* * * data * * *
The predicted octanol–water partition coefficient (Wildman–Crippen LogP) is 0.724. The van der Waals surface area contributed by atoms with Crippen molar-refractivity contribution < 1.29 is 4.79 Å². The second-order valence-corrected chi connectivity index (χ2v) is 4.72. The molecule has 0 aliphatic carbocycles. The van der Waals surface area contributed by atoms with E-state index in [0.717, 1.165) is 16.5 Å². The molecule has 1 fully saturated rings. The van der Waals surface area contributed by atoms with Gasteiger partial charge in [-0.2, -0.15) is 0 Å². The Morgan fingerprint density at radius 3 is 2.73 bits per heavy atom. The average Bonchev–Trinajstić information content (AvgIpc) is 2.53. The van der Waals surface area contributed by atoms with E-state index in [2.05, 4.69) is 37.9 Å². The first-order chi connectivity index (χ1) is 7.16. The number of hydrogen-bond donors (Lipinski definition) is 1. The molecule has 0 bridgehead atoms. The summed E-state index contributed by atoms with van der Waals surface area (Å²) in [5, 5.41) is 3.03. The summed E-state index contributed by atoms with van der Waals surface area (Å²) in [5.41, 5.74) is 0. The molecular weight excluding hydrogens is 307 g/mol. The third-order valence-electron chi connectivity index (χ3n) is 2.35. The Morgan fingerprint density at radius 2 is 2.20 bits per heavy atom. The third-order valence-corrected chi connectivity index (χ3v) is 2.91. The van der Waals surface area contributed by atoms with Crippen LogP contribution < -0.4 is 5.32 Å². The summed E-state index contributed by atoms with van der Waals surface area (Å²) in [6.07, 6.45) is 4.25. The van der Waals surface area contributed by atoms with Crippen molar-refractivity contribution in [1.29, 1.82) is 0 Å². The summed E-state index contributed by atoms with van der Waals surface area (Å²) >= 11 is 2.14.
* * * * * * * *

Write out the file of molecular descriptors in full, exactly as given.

The predicted octanol–water partition coefficient (Wildman–Crippen LogP) is 0.724. The van der Waals surface area contributed by atoms with Crippen molar-refractivity contribution < 1.29 is 4.79 Å². The second-order valence-corrected chi connectivity index (χ2v) is 4.72. The molecule has 0 aliphatic carbocycles. The van der Waals surface area contributed by atoms with E-state index in [0.717, 1.165) is 16.5 Å². The molecule has 1 fully saturated rings. The van der Waals surface area contributed by atoms with Gasteiger partial charge in [-0.2, -0.15) is 0 Å². The Morgan fingerprint density at radius 3 is 2.73 bits per heavy atom. The average Bonchev–Trinajstić information content (AvgIpc) is 2.53. The van der Waals surface area contributed by atoms with E-state index in [2.05, 4.69) is 37.9 Å². The first-order chi connectivity index (χ1) is 7.16. The number of hydrogen-bond donors (Lipinski definition) is 1. The molecule has 0 bridgehead atoms. The summed E-state index contributed by atoms with van der Waals surface area (Å²) in [5, 5.41) is 3.03. The summed E-state index contributed by atoms with van der Waals surface area (Å²) in [5.41, 5.74) is 0. The molecular weight excluding hydrogens is 307 g/mol. The third-order valence-electron chi connectivity index (χ3n) is 2.35. The Morgan fingerprint density at radius 2 is 2.20 bits per heavy atom. The third-order valence-corrected chi connectivity index (χ3v) is 2.91. The van der Waals surface area contributed by atoms with Crippen LogP contribution < -0.4 is 5.32 Å². The summed E-state index contributed by atoms with van der Waals surface area (Å²) in [6.07, 6.45) is 4.25. The van der Waals surface area contributed by atoms with Crippen molar-refractivity contribution in [1.29, 1.82) is 0 Å². The summed E-state index contributed by atoms with van der Waals surface area (Å²) >= 11 is 2.14.